Publishing Exchange 2010 with TMGAugust 15, 2011
Part I: Introduction and Creating the array
During a recent Exchange 2010 migration project, I found that while there are many resources online to assist with publishing Exchange 2010 using TMG, none covered my scenario very well and most were missing details that were needed to make the solution work as I desired and intended.
Since I believe that this specific scenario is common, I will outline the specific details of the installation in a series of posts covering the whole process as well as a couple of sticking points that require a few extra tricks to address.
Please note that these guides are not intended as an exhaustive step-by-step manual for this process but rather as a set of tips, tricks and guidance for anyone who is already familiar with Exchange 2010 and TMG and the overall publishing process.
Exchange 2010 with Service Pack 1 is deployed using several mailbox servers in a single DAG hosting all mailboxes. The HT and CAS roles are hosted on two shared servers. The servers are load balanced across all ports. A CAS array was created (along with a DNS record) and point to the load balancing VIP.
Note: This post does not include a detailed discussion of load balancing. The information provided should apply equally well to WNLB and a hardware load balancer.
Two TMG 2010 Enterprise servers are deployed in a DMZ with a single interface to be used as reverse proxy servers only. The TMG servers are load balanced across ports 80 and 443.
The servers are all protected using a SAN certificate that includes the intended OWA/OA/EAS URL: webmail.domain.com and the Autodiscover URL autodiscover.domain.com as well as the FQDNs of the CAS/HT servers.
Deploying TMG – Installing the array
Extending the high availability options provided by Exchange 2010 to TMG is a key part of any implementation of the platform. No point in ensuring no single points of failure in the Exchange system if one of the primary access methods (OWA, ActiveSync, etc.) is a single point of failure.
TMG provides three options for high availability:
- Manual – this option includes multiple TMG Standard edition servers that are load balanced but not aware of each other. Rules are synchronized manually across servers.
- Partially automated – by leveraging the Enterprise edition of TMG, the servers can share an array configuration database that is stored on one server and replicated to the other. This option is known as a standalone array. A manual process is required to failover the configuration database to the other servers.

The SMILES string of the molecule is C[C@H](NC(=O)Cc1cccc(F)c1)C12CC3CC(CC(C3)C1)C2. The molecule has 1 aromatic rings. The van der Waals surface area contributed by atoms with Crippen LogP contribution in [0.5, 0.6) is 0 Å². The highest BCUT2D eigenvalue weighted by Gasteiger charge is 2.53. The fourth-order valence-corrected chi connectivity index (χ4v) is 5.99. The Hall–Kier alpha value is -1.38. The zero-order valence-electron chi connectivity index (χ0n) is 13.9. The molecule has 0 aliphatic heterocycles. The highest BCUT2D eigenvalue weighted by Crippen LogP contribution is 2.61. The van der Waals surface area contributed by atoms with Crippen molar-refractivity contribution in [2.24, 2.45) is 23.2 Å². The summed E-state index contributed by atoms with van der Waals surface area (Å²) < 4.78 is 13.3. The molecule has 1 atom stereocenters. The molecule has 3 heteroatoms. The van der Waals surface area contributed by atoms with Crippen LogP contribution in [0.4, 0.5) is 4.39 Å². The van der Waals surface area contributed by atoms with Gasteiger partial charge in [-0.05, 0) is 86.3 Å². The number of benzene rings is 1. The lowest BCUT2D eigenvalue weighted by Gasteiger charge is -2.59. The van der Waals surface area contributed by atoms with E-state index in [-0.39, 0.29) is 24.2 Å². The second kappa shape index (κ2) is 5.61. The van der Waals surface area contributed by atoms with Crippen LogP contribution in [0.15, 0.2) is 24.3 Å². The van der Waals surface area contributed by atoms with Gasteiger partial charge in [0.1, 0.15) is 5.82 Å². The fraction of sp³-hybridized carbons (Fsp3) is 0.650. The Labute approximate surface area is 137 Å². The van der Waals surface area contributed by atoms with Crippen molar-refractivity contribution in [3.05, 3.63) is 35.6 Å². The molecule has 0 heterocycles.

- Fully automated – An enterprise array can be created by offloading the configuration database to another system (or ideally, multiple redundant systems). This configuration is a fully automated cluster.
I typically prefer the partially automated solution as it doesn’t require any additional systems but avoids the potential for user error and misconfiguration. Since the configuration information is loaded into memory on each TMG server, access to the database itself is only needed when making configuration changes so a manual failover is a very acceptable risk.
- Confirm that each node can resolve the FQDN of the other node (by using DNS or hosts file)
- Confirm that the user account you are logged on as is the same on both nodes (same name and password)
- Confirm that both TMG servers are joined to the same workgroup
If the servers are part of a DMZ domain, you can use an Enterprise CA to configure certificates. Since in my experience a DMZ CA is rare, this post uses self-signed certificates to authenticate TMG servers to each other
Generate the certificates using the makecert utility:
makecert -pe -n “CN=TMGArrayRootCA” -ss my -sr LocalMachine -a sha1 -sky signature -r “TMG Array Root CA”
makecert -pe -n “CN=TMG01.dmz.com” -ss my -sr LocalMachine -a sha1 -sky exchange -eku 188.8.131.52.184.108.40.206.1 -in “TMGArrayRootCA” -is MY -ir LocalMachine -sp “Microsoft RSA SChannel Cryptographic Provider” -sy 12 “TMG01.cer”
makecert -pe -n “CN=TMG02.dmz.com” -ss my -sr LocalMachine -a sha1 -sky exchange -eku 220.127.116.11.18.104.22.168.1 -in “TMGArrayRootCA” -is MY -ir LocalMachine -sp “Microsoft RSA SChannel Cryptographic Provider” -sy 12 “TMG02.cer”
Once the certificates are generated, use the Certificates MMC to export the certificates, copy them to each TMG server and install them as follows:
- Import the TMGArrayRootCA certificate into the trusted root certificate folder
- Import TMG01 and TMG02 into the personal certificate folder
Finally, using TMG console browse to System and select the Install Server Certificate task in the action bar on the right.
To verify the certificate installation use the Certificates MMC focused on the service account and select ISASTGCTRL as the service. The personal folder should contain the certificate the active array manager.
- On node 2 <TMG02.dmz.com> open TMG console and select ‘Join Array’ from the tasks on the server node
- Select the Standalone array and point to the IP of node 1 and enter the administrator credentials.
- Confirm that the root CA is already installed on the server and complete the installation. This process will create the array and join the second node to it.
- Restart all servers (array manager and the array managed)
- After each system comes back up, open the TMG console and open the properties of the server node. In the intra-array credentials tab select the workgroup option and enter the required credentials
This completes the TMG installation and prepares the environment for publishing Exchange services, the topic of part 2 of this post.